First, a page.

Every day we slaughter our finest impulses. That is why we get a heartache when we read those lines written by the hand of a master and recognize them as our own, as the tender shoots which we stifled because we lacked the faith to believe in our own powers, our own criterion of truth and beauty. Every man, when he gets quiet, when he becomes desperately honest with himself, is capable of uttering profound truths. We all derive from the same source; there is no mystery about the origin of things. We are all part of creation, all kings, all poets, all musicians; we have only to open up, only to discover what is already there.
Others do not seem to be troubled by outsiders infringing upon people’s God-given liberty. They just “go with the flow” and “do what it takes.” If the Gestapo takes over, they smile at the Gestapo. It comes to them as a great surprise that, when the Gestapo is later defeated, they are called despised “collaborators”, and mobs of angry people shave their hair from their heads.
The French women being shamed in the above pictures were “politically correct” when the Gestapo ruled. They felt they were smart to ditch honest and patriotic French boys for what made more sense, in some senseless way. Maybe it was for money, or advancement, or power, or fame, or for some other thing, but it was not smart, in the long run. In the end a higher Truth defeated the “political correctness” of the Gestapo.
What the above pictures do not show, directly, is how their old boyfriends felt, when the above women ditched them for the Gestapo. It is obvious that the majority of the French people had a pent-up fury towards collaborators. But what about the rejected suitor? Did he want to see his ex shaved bald?
Probably not. (I say that as one who was chronically a rejected suitor when young, and also a poet). What the rejected poet wishes is a better way, often expressed with the two sad words “if only…”
It was important to me, when life plunked me down in the desert in 1984, to battle my own bitterness. I could recognize a rage in myself I didn’t like at all. It is one thing to write a sardonic song like the Eagle’s “Lying Eyes”, expressing contempt towards women who marry for money and who therefore, in a sense, put the gestapo of greed ahead of Truth, but it quite another thing to strip women naked, tar them and shave their heads and then force them to stand before a photographer, heiling Hitler.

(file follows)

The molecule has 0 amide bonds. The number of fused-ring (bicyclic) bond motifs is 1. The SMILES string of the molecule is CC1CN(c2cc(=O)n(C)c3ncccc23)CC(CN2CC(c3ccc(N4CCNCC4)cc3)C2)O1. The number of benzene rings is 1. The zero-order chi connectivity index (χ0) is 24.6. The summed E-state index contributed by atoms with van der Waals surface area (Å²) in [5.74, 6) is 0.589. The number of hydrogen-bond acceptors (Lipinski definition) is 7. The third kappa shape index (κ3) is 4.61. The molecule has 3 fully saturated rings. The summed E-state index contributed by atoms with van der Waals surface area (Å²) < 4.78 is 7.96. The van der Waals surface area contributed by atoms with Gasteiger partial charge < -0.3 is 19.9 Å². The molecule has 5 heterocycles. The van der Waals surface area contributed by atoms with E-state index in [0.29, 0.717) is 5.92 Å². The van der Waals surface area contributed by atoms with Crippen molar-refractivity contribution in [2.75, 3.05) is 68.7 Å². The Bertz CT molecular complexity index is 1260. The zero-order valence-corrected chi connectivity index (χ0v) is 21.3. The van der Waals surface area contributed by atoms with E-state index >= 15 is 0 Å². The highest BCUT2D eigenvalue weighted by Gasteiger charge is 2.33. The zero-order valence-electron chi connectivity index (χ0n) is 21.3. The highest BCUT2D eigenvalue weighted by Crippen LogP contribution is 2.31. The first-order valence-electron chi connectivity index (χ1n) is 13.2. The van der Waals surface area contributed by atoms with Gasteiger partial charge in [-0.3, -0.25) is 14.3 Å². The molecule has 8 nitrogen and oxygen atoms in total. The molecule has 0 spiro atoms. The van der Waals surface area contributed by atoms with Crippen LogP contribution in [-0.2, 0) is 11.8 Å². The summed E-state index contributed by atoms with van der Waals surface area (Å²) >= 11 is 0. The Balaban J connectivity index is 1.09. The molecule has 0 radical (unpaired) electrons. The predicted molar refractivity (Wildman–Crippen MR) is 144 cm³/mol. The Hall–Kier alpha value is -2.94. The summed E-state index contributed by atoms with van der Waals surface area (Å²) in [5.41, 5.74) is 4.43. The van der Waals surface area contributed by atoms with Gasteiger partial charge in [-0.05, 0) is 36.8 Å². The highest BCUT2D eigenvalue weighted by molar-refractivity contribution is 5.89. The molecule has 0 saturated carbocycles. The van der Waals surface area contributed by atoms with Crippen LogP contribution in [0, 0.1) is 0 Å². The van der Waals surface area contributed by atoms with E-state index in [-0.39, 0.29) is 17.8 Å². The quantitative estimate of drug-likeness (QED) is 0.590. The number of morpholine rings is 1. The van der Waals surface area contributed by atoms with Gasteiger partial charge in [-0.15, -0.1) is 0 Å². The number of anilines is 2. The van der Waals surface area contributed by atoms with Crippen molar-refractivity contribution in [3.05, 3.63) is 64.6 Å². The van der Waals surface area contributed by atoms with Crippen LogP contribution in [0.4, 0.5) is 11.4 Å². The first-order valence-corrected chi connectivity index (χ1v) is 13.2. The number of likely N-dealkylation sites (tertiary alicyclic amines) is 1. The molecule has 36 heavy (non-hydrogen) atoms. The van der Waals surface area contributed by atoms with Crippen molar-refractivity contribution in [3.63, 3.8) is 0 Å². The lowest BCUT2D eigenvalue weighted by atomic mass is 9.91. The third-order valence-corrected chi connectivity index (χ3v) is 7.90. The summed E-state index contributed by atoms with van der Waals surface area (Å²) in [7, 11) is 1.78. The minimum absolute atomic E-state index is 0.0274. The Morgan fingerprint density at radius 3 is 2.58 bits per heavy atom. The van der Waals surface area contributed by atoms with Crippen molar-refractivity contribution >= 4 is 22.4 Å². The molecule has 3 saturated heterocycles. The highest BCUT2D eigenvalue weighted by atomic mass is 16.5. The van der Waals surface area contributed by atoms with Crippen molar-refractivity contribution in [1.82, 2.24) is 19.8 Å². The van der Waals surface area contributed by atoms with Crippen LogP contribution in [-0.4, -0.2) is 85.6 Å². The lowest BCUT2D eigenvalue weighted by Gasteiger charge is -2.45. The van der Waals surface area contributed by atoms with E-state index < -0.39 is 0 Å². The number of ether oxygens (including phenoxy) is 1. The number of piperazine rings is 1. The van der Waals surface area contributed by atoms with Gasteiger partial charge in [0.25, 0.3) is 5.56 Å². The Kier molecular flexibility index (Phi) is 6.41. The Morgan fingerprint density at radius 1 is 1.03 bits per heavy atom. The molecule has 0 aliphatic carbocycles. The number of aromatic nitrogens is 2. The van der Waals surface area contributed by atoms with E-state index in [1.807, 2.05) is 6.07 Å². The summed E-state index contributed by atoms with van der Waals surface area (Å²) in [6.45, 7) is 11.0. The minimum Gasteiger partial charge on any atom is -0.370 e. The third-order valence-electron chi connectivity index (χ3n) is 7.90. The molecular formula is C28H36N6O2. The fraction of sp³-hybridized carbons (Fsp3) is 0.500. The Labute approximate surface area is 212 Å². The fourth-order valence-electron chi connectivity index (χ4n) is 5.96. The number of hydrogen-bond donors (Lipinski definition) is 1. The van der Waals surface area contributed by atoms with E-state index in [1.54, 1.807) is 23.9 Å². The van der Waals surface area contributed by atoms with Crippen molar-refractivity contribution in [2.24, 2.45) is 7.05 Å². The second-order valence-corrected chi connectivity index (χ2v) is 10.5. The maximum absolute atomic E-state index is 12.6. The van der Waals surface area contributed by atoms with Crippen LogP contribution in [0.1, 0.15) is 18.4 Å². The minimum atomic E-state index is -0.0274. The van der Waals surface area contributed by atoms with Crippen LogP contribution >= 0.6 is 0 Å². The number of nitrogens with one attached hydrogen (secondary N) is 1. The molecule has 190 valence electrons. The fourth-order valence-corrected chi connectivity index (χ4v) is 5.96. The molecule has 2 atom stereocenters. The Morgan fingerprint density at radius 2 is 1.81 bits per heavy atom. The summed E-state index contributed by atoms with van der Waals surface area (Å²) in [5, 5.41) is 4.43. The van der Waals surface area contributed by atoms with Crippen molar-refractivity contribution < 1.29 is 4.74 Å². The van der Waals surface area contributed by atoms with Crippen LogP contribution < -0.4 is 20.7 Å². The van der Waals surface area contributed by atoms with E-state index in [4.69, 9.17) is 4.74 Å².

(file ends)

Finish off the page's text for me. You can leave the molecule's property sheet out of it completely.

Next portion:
At some point the rage one feels towards “collaborators” begins to approach the rage Hitler felt, towards those who surrendered Germany at the end of World War One. In his rage-warped mind the people who surrendered Germany were collaborators, and he was able to tap into the outrage of the German people, for the punishment inflicted upon Germany was not just. If the kaiser, who the king of England referred to as “cousin Willy”, was to blame, then he perhaps should have paid the price “cousin Nick” (the Czar of Russia) paid. And perhaps “cousin George” (king of England) should have paid as well. Talk about a dysfunctional family! The grandchildren of Queen Victoria were given great power and authority, but rather than good made a slaughter as bad as the slaughter caused by supposedly Christian Protestants and Catholics in Europe’s Thirty Years War (1618-1648) that cost Europe eight million lives.
It was the “swamp” of 1914, the royalty, that led mankind to misery. The soldiers didn’t hate each other. During the Christmas truce of 1914 the English and German soldiers played soccer together in No Man’s Land.